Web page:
My mother and I have, for many years, had a running joke — a joke that went something like this: “Careful, Mom, you might want to be nicer to me. Don’t forget that I’ll likely be the one picking out your nursing home!” She would roll her eyes and chuckle — sometimes nervously; I would narrow mine and launch into my best evil laugh.
Finally and, I suppose, inevitably, we actually found ourselves in the position this week to do just that — pick out my mother’s nursing home. There were no evil laughs. No malicious intent.
The reality is that she isn’t in an actual nursing home. Well, not per se. They don’t call them nursing homes anymore, anyway. They call them rehabilitation centers or transitional care facilities now. Fancy nomenclature aside, they are places that aren’t your home where nursing care is provided.
My mother, following a period of strengthening and physical therapy, will return to her own home. For now, though, she is in a safe environment where she can convalesce from two major surgeries, an infection, and a heart attack.
Of course my mother doesn’t see it this way. And, as a result, I seem to be persona non grata at the moment. How do I know this? Because she told me so.
Yes, she did. I called her tonight to see how she was making out. I wanted to know if she was happy that my sister visited today and brought some of the things that she requested — her glasses, her knitting. Those kinds of things. Comforting things. Things from home.
Her response to my line of questioning went something like this: “Yeah. Yeah. Yeah. Thanks. Whatever.” Really. She said “Whatever”. There is no doubt in my mind that if she hadn’t been holding the phone with one hand and if she knew how to do it, she would have made a “W-shaped” symbol out of her hands and placed them on her forehead as she said “Whatever”.
She also seemed preoccupied. (Perhaps she was trying to figure out how to make that “W-shaped” symbol?) I got the sense that there was something other than jawing it up on the phone with me that she’d rather be doing — like, for example, enjoying a root canal. I told myself that she must be exhausted, but I sensed there was more to her abruptness than just that. Then, apropos of nothing, she said to me, “Well, Jacqueline, you’ll be happy to know that your Uncle, my own brother, who I am assuming is taking his marching orders from YOU [emphasis hers], will not come down here and break me out of this joint.” Ah! There it was.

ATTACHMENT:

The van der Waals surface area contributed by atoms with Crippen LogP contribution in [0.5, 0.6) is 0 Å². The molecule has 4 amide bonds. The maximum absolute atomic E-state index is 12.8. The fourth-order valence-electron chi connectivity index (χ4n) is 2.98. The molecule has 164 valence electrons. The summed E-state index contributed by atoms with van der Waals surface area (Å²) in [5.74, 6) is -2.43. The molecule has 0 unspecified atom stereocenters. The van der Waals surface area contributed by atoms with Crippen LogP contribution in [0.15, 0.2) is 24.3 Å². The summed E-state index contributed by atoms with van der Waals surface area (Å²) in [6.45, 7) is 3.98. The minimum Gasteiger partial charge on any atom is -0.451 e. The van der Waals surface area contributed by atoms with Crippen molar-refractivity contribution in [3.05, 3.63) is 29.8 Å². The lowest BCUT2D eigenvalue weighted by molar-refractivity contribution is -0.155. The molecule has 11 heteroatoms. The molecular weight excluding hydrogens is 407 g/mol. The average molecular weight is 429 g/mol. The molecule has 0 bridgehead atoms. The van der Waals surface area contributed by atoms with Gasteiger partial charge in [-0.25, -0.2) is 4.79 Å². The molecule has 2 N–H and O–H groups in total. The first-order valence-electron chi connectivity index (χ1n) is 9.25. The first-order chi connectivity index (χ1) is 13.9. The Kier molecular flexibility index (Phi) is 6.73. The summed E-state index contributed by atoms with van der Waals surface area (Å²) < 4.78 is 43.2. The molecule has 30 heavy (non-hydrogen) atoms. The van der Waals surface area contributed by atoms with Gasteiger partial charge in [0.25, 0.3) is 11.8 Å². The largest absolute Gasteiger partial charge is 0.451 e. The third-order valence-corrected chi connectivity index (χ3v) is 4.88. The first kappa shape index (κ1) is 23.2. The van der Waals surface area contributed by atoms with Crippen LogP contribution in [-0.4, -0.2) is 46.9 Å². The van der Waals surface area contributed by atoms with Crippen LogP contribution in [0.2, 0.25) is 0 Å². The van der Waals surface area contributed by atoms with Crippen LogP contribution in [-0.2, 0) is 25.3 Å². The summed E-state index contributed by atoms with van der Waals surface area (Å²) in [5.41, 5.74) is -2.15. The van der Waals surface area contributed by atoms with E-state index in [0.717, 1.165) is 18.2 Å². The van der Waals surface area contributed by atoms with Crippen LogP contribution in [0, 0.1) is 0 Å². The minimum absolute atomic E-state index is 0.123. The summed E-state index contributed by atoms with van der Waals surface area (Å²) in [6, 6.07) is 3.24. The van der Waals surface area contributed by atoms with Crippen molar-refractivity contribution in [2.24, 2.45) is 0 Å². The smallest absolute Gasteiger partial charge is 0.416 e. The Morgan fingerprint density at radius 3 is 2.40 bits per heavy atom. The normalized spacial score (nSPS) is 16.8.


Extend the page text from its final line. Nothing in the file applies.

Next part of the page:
I couldn’t help myself. I burst out laughing. Burst. Out. Laughing. The image of my Uncle “breaking” my mother “out of [that] joint” tickled me.
When I recovered my equilibrium, I greeted her stony silence by saying, “Oh, my God, Mom! You act as if you’ve been relegated to the dungeon of a medieval castle with no means of escape!” I went on to remind her that her stay would, dependent upon her progress, be short.
Not to be outdone, my mother countered with, “Um, speaking of dungeons. I was tortured by some very nice physical therapists today. Just so you know, they worked me over for forty-five minutes. It was ridiculous.”
While I’m sure it was tiring, I’m fairly certain that it was in no way “ridiculous”; no one, I’m sure, gave her anything even resembling a “working over”. She had not, as she so eloquently put it, been “tortured”. Talk about dramatic!
The physical therapy, I reminded my mother, was the very reason that we felt it necessary to place her in a rehabilitation facility in the first place. I made certain that I used the pronoun “we” a lot. Because, whether she wanted to believe me or not, the decision to put her into an environment where, we hope, she will make progress — measurable progress — and come home in a better position to, oh, I don’t know, walk twenty-five feet without going into cardiac arrest, was not mine alone.
Still, I was getting the feeling that I had been cast as the blue meanie. Fine. I’m willing to take one for the team.
This decision, which is absolutely in my mother’s best interest, was discussed, debated, and, ultimately, decided upon by all of her children and other members of her family. Even our spouses got involved. It was, in fact, my brother-in-law who finally convinced her to go to the rehab center. While I don’t want to sell my brother-in-law short — he’s a smart, calm, and persuasive guy — but his input may have simply been the final straw. By the time we decided to send in the big guns, she may have heard just about enough from her children, her husband, her doctors, and the support staff at the hospital. Knowing my mother as well as I do, I’m pretty sure that she agreed to “transition”, as they call it, just so that we would all shut up about it already.
It appears, however, that my mother is not going to shut up about it any time soon. It also appears that she, at least for the moment, harbors no small amount of ill will toward me. While I wish she were happier with the decision that was, collectively, made to insure her safety and that will ultimately make her stronger and able to care for herself, I can’t allow myself to be overly concerned about it at the moment.
If it helps her to blame someone for her current predicament, if that someone has to be me, that’s just fine and dandy. Whatever.